Bride of a Bygone War
Bride of a Bygone War is an engaging look at the long Lebanese civil war in the early 1980s. Focused around a young CIA case officer, Conrad Prosser, the story introduces the readers to a little known (to Westerners) war that had great consequences to the United States in 1983 with the suicide bombing of the Marine barracks in Beirut. While a fictional story, Bride has the feel of an insider’s look behind the curtain of secrecy and complexity of the multiple players in the region.
Conrad is reporting to Walter Lukash, the senior case officer, who has additional problems, behind trying to avoid getting the US involved in the civil war. Years before his current assignment, Walter had secretly married a Lebanese woman (from a prominent family heavily involved in the civil war) and then abandoned her, causing a great deal of reluctance to return to the scene of the crime so to speak. And along with him this trip, comes his Irish girl-friend, whom the CIA considers a security risk, but Walter is unwilling to end the relationship. Add in the actual civil war going on around them and Conrad and Walter have plenty to contend with.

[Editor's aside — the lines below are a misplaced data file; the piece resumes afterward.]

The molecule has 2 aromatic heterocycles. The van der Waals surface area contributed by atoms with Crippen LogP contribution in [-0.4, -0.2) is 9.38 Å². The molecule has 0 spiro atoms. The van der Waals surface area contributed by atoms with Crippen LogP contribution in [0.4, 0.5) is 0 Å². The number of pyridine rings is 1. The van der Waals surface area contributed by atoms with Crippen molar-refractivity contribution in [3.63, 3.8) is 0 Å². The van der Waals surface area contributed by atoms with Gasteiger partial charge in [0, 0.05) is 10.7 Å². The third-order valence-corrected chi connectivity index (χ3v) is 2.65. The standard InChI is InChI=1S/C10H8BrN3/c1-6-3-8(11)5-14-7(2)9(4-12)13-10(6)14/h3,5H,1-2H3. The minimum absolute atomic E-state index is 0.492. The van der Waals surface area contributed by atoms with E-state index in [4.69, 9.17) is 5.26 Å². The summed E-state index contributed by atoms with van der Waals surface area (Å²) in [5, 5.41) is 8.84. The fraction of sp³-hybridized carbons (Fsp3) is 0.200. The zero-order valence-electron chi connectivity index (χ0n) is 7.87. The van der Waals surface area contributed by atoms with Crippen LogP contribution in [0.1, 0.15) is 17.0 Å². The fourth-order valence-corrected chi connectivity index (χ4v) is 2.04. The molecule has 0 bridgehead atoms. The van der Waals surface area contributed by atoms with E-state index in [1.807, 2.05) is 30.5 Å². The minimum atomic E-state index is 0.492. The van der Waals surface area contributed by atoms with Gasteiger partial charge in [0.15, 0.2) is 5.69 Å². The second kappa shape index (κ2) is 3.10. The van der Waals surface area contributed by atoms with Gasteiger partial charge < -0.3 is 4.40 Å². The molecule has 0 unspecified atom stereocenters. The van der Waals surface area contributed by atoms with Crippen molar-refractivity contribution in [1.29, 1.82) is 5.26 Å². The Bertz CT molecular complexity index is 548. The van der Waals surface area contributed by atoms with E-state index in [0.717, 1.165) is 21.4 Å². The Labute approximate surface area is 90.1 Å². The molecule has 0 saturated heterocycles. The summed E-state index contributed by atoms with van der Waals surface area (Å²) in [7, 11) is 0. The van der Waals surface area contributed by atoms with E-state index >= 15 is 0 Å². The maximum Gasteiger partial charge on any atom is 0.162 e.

Beyond the personalities and people that author Preston Fleming writes about, it is the setting that really shines. The descriptions of the city and the surrounding countryside, along with the ebb and flow of daily life really make Bride shine outside of the conventional spy thriller.
|Page Count||248 pages|
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|Category||Mystery, Crime & Thriller|